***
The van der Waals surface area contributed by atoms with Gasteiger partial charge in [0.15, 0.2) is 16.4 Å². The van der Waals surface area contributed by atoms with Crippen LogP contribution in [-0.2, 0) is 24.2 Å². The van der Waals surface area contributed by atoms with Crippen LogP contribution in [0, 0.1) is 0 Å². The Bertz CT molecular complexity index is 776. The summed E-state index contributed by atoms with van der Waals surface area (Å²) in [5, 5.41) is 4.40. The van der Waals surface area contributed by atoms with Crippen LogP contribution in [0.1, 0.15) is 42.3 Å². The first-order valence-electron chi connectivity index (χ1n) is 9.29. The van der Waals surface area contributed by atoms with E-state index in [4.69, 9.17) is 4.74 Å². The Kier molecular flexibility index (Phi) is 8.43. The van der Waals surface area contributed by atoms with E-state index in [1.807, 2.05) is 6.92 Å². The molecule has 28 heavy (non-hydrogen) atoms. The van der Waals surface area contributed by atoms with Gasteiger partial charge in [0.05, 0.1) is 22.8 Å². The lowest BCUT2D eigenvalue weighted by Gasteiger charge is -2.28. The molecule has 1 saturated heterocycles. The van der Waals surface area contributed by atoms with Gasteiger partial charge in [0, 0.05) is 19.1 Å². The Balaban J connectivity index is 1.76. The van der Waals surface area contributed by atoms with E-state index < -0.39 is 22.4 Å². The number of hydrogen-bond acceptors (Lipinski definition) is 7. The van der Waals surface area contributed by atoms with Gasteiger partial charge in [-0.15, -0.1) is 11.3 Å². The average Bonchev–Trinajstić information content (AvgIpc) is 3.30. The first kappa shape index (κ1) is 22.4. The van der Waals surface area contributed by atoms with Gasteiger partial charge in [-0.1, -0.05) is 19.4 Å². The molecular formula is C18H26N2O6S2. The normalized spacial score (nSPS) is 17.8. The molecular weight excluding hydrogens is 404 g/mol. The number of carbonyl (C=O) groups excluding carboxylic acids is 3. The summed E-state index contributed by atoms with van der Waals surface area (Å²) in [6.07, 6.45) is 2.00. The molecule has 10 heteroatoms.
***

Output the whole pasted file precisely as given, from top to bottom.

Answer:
The van der Waals surface area contributed by atoms with Gasteiger partial charge in [0.15, 0.2) is 16.4 Å². The van der Waals surface area contributed by atoms with Crippen LogP contribution in [-0.2, 0) is 24.2 Å². The van der Waals surface area contributed by atoms with Crippen LogP contribution in [0, 0.1) is 0 Å². The Bertz CT molecular complexity index is 776. The summed E-state index contributed by atoms with van der Waals surface area (Å²) in [5, 5.41) is 4.40. The van der Waals surface area contributed by atoms with Crippen LogP contribution in [0.1, 0.15) is 42.3 Å². The first-order valence-electron chi connectivity index (χ1n) is 9.29. The van der Waals surface area contributed by atoms with E-state index in [4.69, 9.17) is 4.74 Å². The Kier molecular flexibility index (Phi) is 8.43. The van der Waals surface area contributed by atoms with E-state index in [1.807, 2.05) is 6.92 Å². The molecule has 28 heavy (non-hydrogen) atoms. The van der Waals surface area contributed by atoms with Gasteiger partial charge in [0.05, 0.1) is 22.8 Å². The lowest BCUT2D eigenvalue weighted by Gasteiger charge is -2.28. The molecule has 1 saturated heterocycles. The van der Waals surface area contributed by atoms with Gasteiger partial charge in [0, 0.05) is 19.1 Å². The Balaban J connectivity index is 1.76. The van der Waals surface area contributed by atoms with E-state index < -0.39 is 22.4 Å². The number of hydrogen-bond acceptors (Lipinski definition) is 7. The van der Waals surface area contributed by atoms with Gasteiger partial charge in [-0.15, -0.1) is 11.3 Å². The average Bonchev–Trinajstić information content (AvgIpc) is 3.30. The first kappa shape index (κ1) is 22.4. The van der Waals surface area contributed by atoms with Gasteiger partial charge in [-0.1, -0.05) is 19.4 Å². The molecular formula is C18H26N2O6S2. The normalized spacial score (nSPS) is 17.8. The molecular weight excluding hydrogens is 404 g/mol. The number of carbonyl (C=O) groups excluding carboxylic acids is 3. The summed E-state index contributed by atoms with van der Waals surface area (Å²) in [6.07, 6.45) is 2.00. The molecule has 10 heteroatoms.